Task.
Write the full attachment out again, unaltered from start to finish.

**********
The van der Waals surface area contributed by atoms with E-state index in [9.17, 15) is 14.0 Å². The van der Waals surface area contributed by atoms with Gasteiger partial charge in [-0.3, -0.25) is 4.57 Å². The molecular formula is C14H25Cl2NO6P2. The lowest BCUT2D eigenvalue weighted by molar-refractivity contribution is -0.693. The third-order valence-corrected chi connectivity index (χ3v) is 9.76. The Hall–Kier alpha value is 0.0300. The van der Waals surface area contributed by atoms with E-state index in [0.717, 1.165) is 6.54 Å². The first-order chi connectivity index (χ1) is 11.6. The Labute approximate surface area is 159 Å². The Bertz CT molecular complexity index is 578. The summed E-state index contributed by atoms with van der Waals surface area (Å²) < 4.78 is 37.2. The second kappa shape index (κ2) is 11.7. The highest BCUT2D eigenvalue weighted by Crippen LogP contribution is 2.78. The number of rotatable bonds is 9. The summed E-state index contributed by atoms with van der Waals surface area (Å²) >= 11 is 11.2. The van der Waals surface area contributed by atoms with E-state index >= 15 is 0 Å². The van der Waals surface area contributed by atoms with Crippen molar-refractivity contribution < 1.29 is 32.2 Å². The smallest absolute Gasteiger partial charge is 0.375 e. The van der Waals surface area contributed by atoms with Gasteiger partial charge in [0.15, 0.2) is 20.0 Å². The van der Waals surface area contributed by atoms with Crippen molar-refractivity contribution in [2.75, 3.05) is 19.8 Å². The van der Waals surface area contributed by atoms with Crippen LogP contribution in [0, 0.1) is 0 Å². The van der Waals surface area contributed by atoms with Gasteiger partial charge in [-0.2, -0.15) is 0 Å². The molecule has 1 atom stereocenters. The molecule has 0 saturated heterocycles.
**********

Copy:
The van der Waals surface area contributed by atoms with E-state index in [9.17, 15) is 14.0 Å². The van der Waals surface area contributed by atoms with Gasteiger partial charge in [-0.3, -0.25) is 4.57 Å². The molecular formula is C14H25Cl2NO6P2. The lowest BCUT2D eigenvalue weighted by molar-refractivity contribution is -0.693. The third-order valence-corrected chi connectivity index (χ3v) is 9.76. The Hall–Kier alpha value is 0.0300. The van der Waals surface area contributed by atoms with E-state index in [0.717, 1.165) is 6.54 Å². The first-order chi connectivity index (χ1) is 11.6. The Labute approximate surface area is 159 Å². The Bertz CT molecular complexity index is 578. The summed E-state index contributed by atoms with van der Waals surface area (Å²) < 4.78 is 37.2. The second kappa shape index (κ2) is 11.7. The highest BCUT2D eigenvalue weighted by Crippen LogP contribution is 2.78. The number of rotatable bonds is 9. The summed E-state index contributed by atoms with van der Waals surface area (Å²) >= 11 is 11.2. The van der Waals surface area contributed by atoms with E-state index >= 15 is 0 Å². The van der Waals surface area contributed by atoms with Crippen molar-refractivity contribution < 1.29 is 32.2 Å². The smallest absolute Gasteiger partial charge is 0.375 e. The van der Waals surface area contributed by atoms with Gasteiger partial charge in [0.15, 0.2) is 20.0 Å². The van der Waals surface area contributed by atoms with Crippen molar-refractivity contribution in [2.75, 3.05) is 19.8 Å². The van der Waals surface area contributed by atoms with Crippen LogP contribution in [0, 0.1) is 0 Å². The van der Waals surface area contributed by atoms with Gasteiger partial charge in [-0.2, -0.15) is 0 Å². The molecule has 1 atom stereocenters. The molecule has 0 saturated heterocycles.